I agree with doc that office hours can be a way to manage student expectations of instant access 24/7, which isn't limited to the online context, but also pops up in the SLAC setting (and elsewhere, of course!).
 
I teach mathematics, and while I certainly correspond with students via email, it's mostly just administrative stuff, and office hours remain the bunk of my contact time with students. Typing mathematics is extremely laborious, and not something calculus students know how to do, so there's really no substitute to meeting in person. Because most of the minor administrative garbage is handled by email, when someone comes to my office hours they're usually there for at least 15 minutes. I generally hold 2-3 hours of office hours per week, but do addition appointments for students who can't make them. I really enjoy office hours, and they're very important in helping me judge how the course is going. (For context, I'm at an R1, and so only teach 1 or 2 classes a term, which no doubt partially accounts for my attitude.)
 
I'm not sure I have an answer--I think I fit more into the category of people looking for a solution. :) Like Steven Horwitz, for some time I've been holding "virtual office hours" using instant messaging programs to supplement email contacts and face-to-face office hours, including but not limited to the days before papers and exams. This is in face-to-face courses--naturally I hold virtual office hours for online courses, too, but that's not the issue at hand. Students absolutely adore virtual office hours. I do wish these office hours were recognized and rewarded more by my institutions, because in some ways I think virtual office hours may be more valuable to the students than traditional office hours (certainly, students make use of it more often--I've never had a virtual office hour session without any students 'showing up'!), but they are appreciated by my students, and I can see the good effects of my students' appearances at virtual office hours in their work, and that's the main thing.
 
"Typically, adjuncts are not required to hold any."

Really? All of my adjunct contracts have stipulated office hours, at least an hour a week per course. Every adjunct, sessional or part-timer I know holds office hours, and meets students at times outside the office hours when required. Heck, even TAs hold office hours up here.
 
I'm another adjunct required to have office hours -- an hour per week per three-hour course.

Nobody ever, ever, EVER comes to my office hours. However, I get TONS of pickup on my evening and late-night AIM availability (with a screen name I use specifically for student contact). I generally leave that running for five hours or so in the evening while I'm dorking around the house, and when I'm up in the middle of the night it's always one.

But that doesn't count towards my "office hours."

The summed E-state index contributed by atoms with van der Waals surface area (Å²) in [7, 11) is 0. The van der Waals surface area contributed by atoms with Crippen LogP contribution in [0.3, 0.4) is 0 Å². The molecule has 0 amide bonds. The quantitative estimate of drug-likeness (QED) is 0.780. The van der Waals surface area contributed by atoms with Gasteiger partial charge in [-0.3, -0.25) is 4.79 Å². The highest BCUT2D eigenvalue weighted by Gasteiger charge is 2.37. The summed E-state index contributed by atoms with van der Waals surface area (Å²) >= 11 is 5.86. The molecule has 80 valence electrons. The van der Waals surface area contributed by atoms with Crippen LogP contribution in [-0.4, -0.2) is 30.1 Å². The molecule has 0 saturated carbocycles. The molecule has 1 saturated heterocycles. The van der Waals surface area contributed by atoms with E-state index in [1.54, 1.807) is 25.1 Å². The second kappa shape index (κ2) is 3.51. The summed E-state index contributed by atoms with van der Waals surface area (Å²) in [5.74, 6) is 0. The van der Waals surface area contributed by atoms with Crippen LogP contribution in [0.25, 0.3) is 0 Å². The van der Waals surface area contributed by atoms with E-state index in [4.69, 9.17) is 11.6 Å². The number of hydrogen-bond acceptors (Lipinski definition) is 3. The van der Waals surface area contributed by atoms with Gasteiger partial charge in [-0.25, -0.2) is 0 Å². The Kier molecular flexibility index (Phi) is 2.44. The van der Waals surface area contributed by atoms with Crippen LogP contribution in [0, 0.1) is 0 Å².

*always ON. Sheesh
 
I'm at a rural CC. We are under contract to hold 10 office hours a week. 1 may be an online hour. If you teach web courses, for each course you may add 2 more hours as online hours. So, some (like me) who are in the sciences and have no online courses are in our offices at least 10 hours a week. Others (I'm thinking of particular cases in english and social sciences) are in their office only 1 hour a week. Frankly, as the math person said before, my subject material does not lend itself to online conversations. It is challenging to set up an entire conversion problem via email. On a normal week I have between 4 and 6 of my ten office hours occupied by face-to-face student interactions. Before tests... I have to make extra appointments.

I don't know an easy way to move from the face-to-face format as many of our students don't have computer access where they live. Satelite internet is cost prohibitive and cable isn't out that far yet.

Just a note on the adjunct situtaion... I have been an adjunct at three schools and know about my current school as a fourth example. None of the schools required the scheduling of office hours by adjuncts. In fact, of the four schools, only one offered any space to hold office hours.
 
At our college, faculty who schedule that 8AM Monday or 4PM Friday office hour had better be there, because the Dean walks the halls at all hours of day and night, and sometimes the President does as well. We also have a rule against holding office hours after the building is locked. ;-)

Our adjuncts are required to hold one office hour per section.

Our faculty are required to have a certain number of total student contact hours scheduled. Ten hours is the norm, but plenty of faculty have more because they teach a small number of large classes. Which makes sense. You are more likely to answer most student questions if you have 150 students in 5 classes than if you have them in 2 classes.